{ ANISE SEED ::: Pimpinella anisum }


{ ANISE SEED ::: Pimpinella anisum }


This Apiaceae has its roots in European folk medicine, and whilst similar in taste to the Illicium Star Anise, it is unrelated and more complex medicinally.


The spicy, warm, sweet & fragrant flavour of aniseed is very unique and identifiable. This flavour is a big part of its medicine. It immediately gets to work calming the tissues it touches in the digestive & respiratory systems. The sweet flavour is building, tonifying and nourishing, making it suited for dry and depleted states. The spicy fragrance penetrates whilst the warmth stimulates blood and oxygenation - which means energy to move & detox.


You can tell a lot about a plant by crushing it up and smelling it, or placing it in your mouth and investigating its flavour. The way its smell and taste impacts you - contraction, relaxation, heating, cooling etc. is how it is interacting with your body as you digest it.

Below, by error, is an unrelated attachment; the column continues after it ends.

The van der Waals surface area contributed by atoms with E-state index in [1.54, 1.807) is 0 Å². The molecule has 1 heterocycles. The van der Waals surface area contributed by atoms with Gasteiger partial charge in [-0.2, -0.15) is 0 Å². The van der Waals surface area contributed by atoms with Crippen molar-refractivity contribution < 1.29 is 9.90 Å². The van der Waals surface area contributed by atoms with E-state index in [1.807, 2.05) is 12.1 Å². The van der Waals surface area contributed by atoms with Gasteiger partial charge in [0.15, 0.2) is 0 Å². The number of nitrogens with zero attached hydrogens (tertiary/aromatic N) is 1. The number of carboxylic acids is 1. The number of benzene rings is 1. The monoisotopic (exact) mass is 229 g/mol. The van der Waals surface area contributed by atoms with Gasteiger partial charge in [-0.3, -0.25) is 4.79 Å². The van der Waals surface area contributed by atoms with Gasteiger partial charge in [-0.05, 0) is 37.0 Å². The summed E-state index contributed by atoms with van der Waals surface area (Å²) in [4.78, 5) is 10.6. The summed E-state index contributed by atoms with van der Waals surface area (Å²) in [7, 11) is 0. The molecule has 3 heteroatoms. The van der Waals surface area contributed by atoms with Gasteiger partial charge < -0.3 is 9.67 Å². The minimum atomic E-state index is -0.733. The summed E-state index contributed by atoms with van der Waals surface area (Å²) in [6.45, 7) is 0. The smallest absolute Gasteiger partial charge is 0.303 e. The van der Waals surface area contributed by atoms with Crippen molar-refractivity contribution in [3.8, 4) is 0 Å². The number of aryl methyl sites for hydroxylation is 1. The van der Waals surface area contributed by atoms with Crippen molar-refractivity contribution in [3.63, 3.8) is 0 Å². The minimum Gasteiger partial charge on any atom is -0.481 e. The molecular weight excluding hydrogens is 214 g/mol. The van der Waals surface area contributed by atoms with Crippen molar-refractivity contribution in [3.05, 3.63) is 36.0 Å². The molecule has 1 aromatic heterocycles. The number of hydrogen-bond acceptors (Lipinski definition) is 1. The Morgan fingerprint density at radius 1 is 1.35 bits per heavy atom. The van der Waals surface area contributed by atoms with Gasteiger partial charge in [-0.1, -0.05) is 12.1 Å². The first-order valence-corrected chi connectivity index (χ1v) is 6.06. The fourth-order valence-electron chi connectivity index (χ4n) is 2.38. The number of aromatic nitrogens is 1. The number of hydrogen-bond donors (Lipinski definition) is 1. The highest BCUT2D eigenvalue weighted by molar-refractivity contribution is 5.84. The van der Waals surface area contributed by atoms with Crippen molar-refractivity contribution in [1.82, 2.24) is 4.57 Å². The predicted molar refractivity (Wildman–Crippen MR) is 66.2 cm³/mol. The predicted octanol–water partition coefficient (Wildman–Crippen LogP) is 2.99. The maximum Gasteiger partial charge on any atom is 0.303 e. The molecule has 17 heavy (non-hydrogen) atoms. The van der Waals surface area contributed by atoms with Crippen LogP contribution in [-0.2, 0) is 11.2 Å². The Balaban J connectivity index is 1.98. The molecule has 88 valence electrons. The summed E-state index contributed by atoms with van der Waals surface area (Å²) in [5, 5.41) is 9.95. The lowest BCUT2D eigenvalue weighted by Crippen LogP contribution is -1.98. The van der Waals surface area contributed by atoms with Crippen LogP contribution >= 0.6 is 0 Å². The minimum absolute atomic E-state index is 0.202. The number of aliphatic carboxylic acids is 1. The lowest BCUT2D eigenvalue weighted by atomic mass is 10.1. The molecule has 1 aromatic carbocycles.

A main use of aniseed medicinally is to calms contraction in the stomach and wind tension (gas) in the intestines. It was once known as ‘solamen intestinorum’ (comforter of the bowels). Matthew Wood calls it as a parasympathetic relaxant - and we are learning so much more about how calming the nervous system directly remedies belly distention.


When it comes to the lungs, that fragrant penetration becomes anti-catarrhal, meaning it breaks up phlegm. Once it’s broken up it’s much easier to cough it out and clear your breathe. This also means it can be a great ally for asthma by opening the lungs and calming coughing attacks.


Have you noticed that the flavour is a little numbing too? That’s aniseed’s anodyne properties, and whilst mild that can be really relaxes and relieving to the body when there is pain from periods, digestive cramps or coughing so much it hurts.


Laurel Dewey describes Aniseed for a kapha type who is a “slow, steady, purposeful character”, or someone who has a nervousness from mild perfectionism.


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